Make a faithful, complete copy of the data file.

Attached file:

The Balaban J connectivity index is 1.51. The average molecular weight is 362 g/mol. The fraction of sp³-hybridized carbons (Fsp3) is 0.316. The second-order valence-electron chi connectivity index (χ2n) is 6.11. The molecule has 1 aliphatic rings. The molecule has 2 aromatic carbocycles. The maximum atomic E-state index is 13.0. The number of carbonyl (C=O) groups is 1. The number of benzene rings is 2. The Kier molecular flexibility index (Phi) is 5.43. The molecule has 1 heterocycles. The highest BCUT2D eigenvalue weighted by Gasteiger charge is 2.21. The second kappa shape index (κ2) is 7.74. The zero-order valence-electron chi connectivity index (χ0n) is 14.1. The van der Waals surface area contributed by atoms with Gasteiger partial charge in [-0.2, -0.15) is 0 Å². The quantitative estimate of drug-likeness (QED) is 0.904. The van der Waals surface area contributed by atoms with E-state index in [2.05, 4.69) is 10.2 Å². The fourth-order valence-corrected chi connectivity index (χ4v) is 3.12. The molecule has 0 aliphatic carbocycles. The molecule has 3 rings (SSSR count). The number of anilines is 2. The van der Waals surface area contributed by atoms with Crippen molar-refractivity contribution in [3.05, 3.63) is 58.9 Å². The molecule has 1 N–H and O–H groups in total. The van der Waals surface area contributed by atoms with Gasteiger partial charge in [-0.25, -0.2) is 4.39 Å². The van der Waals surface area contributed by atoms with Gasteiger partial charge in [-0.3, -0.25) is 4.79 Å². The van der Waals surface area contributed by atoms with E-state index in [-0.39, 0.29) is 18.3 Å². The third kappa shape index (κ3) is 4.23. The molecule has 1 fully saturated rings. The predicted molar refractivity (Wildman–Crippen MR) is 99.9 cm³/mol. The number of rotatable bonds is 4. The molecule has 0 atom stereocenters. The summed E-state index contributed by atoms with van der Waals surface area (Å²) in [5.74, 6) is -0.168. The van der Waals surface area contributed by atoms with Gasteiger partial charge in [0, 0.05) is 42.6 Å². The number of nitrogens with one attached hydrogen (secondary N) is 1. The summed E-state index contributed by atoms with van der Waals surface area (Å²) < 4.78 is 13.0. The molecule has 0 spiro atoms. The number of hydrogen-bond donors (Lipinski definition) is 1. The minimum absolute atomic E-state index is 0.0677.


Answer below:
The Balaban J connectivity index is 1.51. The average molecular weight is 362 g/mol. The fraction of sp³-hybridized carbons (Fsp3) is 0.316. The second-order valence-electron chi connectivity index (χ2n) is 6.11. The molecule has 1 aliphatic rings. The molecule has 2 aromatic carbocycles. The maximum atomic E-state index is 13.0. The number of carbonyl (C=O) groups is 1. The number of benzene rings is 2. The Kier molecular flexibility index (Phi) is 5.43. The molecule has 1 heterocycles. The highest BCUT2D eigenvalue weighted by Gasteiger charge is 2.21. The second kappa shape index (κ2) is 7.74. The zero-order valence-electron chi connectivity index (χ0n) is 14.1. The van der Waals surface area contributed by atoms with Gasteiger partial charge in [-0.2, -0.15) is 0 Å². The quantitative estimate of drug-likeness (QED) is 0.904. The van der Waals surface area contributed by atoms with E-state index in [2.05, 4.69) is 10.2 Å². The fourth-order valence-corrected chi connectivity index (χ4v) is 3.12. The molecule has 0 aliphatic carbocycles. The molecule has 3 rings (SSSR count). The number of anilines is 2. The van der Waals surface area contributed by atoms with Crippen molar-refractivity contribution in [3.05, 3.63) is 58.9 Å². The molecule has 1 N–H and O–H groups in total. The van der Waals surface area contributed by atoms with Gasteiger partial charge in [-0.25, -0.2) is 4.39 Å². The van der Waals surface area contributed by atoms with Gasteiger partial charge in [-0.3, -0.25) is 4.79 Å². The van der Waals surface area contributed by atoms with E-state index in [-0.39, 0.29) is 18.3 Å². The third kappa shape index (κ3) is 4.23. The molecule has 1 fully saturated rings. The predicted molar refractivity (Wildman–Crippen MR) is 99.9 cm³/mol. The number of rotatable bonds is 4. The molecule has 0 atom stereocenters. The summed E-state index contributed by atoms with van der Waals surface area (Å²) in [5.74, 6) is -0.168. The van der Waals surface area contributed by atoms with Gasteiger partial charge in [0, 0.05) is 42.6 Å². The number of nitrogens with one attached hydrogen (secondary N) is 1. The summed E-state index contributed by atoms with van der Waals surface area (Å²) < 4.78 is 13.0. The molecule has 0 spiro atoms. The number of hydrogen-bond donors (Lipinski definition) is 1. The minimum absolute atomic E-state index is 0.0677.